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Sunday, July 28, 2013

Alcest: Ecailles De Lune


1) Ecailles De Lune (Pt. 1); 2) Ecailles De Lune (pt. 2); 3) Percées De Lumière; 4) Abysses; 5) Solar Song; 6) Sur L'Océan Couleur De Fer.

On their second album, Alcest are almost a band: Neige is still credited for most of the work, but there is also a separate drummer (going under the name of «Winterhalter», which, I would say, is a rather gross intrusion of the Germanic element into Alcest's French conceptualism), and multi-instrumentalist Fursy Teyssier also contributes a brief atmospheric interlude (ʽAbyssesʼ) that mainly consists of the heaves and ho's of a huge electronic bellows, but still provides some merry company to Neige's soliloquy existence.

But none of this really matters if you are not into that whole trivia-seeking enterprise, because in general, Ecailles De Lune (Scales Of The Moon for those unfamiliar with Anglo-Nor­man) is not at all different from its predecessor. Actually, I would say that it is a little worse. Worried, per­haps, that his black metal roots were altogether neglected and eclipsed by the melancholia and sentimentalism of Souvenirs, Neige now takes steps to ensure that the sound be a tad heavier and gruffer, even going as far as to use growling vocals on a couple of the tracks — and in the pro­cess, something important is lost.

The two-part, 18-minute-long title suite that opens the album should suffice to illustrate that point. It works at the intersection of two guitar tones — a ringing, echoey, «lunar» tone for melancholia and psychedelia, and a noisy, distorted, «earthy» tone for martiality and aggression — and two vocal styles (clean / romantic in the first part, growling / apocalyptic in the second). By shifting around the dominance of one tone / style over the other, and by alternating loud and quiet parts, Neige gives the whole thing some dynamics and development. But the actual musical themes are not very interesting, and the vocal melodies are unmemorable — and overall, the impression of being transplanted into an «autre monde», this time around, is not nearly as strong as when you first put on ʽPrintemps Emeraudeʼ. And I blame the superfluous «metallization» for that: there is only so much distance you can cover, speeding along the black metal trail, before your imagery ceases to be evocative and becomes, at best, boring, and at worst, self-parodic.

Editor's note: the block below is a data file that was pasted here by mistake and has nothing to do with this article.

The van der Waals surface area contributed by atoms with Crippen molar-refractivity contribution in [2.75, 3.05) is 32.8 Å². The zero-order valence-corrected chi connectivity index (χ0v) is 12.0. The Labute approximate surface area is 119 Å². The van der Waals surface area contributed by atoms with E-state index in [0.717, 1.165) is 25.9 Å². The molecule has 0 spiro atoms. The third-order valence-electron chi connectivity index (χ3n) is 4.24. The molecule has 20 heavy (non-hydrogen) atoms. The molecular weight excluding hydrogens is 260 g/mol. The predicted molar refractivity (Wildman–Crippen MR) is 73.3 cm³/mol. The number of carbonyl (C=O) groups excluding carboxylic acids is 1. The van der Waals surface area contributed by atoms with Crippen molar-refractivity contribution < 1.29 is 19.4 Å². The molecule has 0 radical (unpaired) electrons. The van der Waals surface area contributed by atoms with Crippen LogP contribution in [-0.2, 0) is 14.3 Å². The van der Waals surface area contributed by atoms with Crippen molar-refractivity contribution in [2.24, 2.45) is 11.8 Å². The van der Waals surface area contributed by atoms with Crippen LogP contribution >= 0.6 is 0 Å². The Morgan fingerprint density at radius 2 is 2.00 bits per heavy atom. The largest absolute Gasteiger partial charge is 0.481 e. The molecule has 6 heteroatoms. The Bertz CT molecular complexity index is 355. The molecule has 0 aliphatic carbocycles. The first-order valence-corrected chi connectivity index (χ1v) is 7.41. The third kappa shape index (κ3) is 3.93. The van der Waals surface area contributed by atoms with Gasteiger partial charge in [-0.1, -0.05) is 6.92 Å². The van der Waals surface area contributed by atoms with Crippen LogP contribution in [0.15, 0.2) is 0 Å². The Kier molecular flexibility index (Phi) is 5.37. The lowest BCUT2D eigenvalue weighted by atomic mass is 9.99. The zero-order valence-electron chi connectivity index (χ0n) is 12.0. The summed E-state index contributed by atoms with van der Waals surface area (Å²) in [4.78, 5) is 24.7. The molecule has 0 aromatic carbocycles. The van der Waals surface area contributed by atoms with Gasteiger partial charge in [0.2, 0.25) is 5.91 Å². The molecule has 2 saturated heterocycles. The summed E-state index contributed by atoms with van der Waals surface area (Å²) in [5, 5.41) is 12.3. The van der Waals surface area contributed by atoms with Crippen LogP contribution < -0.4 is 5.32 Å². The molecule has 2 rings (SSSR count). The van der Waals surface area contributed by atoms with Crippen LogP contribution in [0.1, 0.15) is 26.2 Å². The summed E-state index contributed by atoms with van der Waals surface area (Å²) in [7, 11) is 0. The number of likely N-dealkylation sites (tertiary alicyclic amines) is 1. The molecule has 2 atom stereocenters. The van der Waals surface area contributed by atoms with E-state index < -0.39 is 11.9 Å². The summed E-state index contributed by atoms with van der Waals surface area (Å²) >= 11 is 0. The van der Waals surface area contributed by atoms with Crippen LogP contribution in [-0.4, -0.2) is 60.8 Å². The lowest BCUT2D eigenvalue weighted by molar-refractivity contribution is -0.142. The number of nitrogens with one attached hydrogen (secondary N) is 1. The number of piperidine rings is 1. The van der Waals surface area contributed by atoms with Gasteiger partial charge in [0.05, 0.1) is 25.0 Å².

It gets better as we move along, though: ʽSolar Songʼ tones down the metal aspects in order to make way for an inspired vocal part that sounds, indeed, like some sort of ritualistic invocation of the supernatural — with the vocals themselves «felt» from behind the thick curtains of droning guitar overdubs rather than properly heard, which is only natural, since the layman is not suppo­sed to be let inside the Holy of Holies, right? But the best track is still the last one: ʽSur L'Océan Couleur De Ferʼ completely jettisons the metal element, being built almost entirely around one repetitive, plaintive guitar figure, to which Neige then adds layer after layer of extra acoustic rhythms, electric flourishes, synthesizers, faraway percussion bursts, and New Age vocalises. The lyrics, formally interpreted, speak of massive deaths in the ocean waves — Titanic? Lusitania? whatever — but the music is unnaturally calm and quiet for such a subject, more like a small-scale requiem mass rather than a direct depiction of some gruesome tragedy.

On the whole, this is not bad stuff, but it does seem as if Neige had mostly emptied his bag of subconscious reminiscences on the first Alcest album, and is now forcing himself to come up with new impressions on the spot — not exactly a «sophomore slump», because it is very hard to distinguish efficient from inefficient in the case of such static, atmospheric music; but still a rela­tive disappointment. Perhaps it could have been better, if more of the tracks were similar in form and spirit to the album's subtle, lamentative coda — then again, this would have rendered it even more monotonous than it is, so let us refrain from guesswork. In any case, what with so many artists today giving their best shot on their first album and then fizzling and fading away over the course of ten more, it would probably require a miracle for Alcest to best his own Souvenirs, so just lower your expectations and be done with it.

Check "Ecailles De Lune" (CD) on Amazon
Check "Ecailles De Lune" (MP3) on Amazon


  1. "with so many artists today giving their best shot on their first album"
    It's really a curse of our modern times. Musicians are so overspecialized that they only manage to release one intriguing album. The only exception I know is Andy Cairns from Therapy?, who makes a conscious effort not to make two successive album sound the same. That doesn't always work out well either, but at least he has kept me curious for 20 years or so.
    Alas it will be the 22nd Century before you review Therapy?'s albums.

    1. If only he has solo albums under the name of Andy Cairns.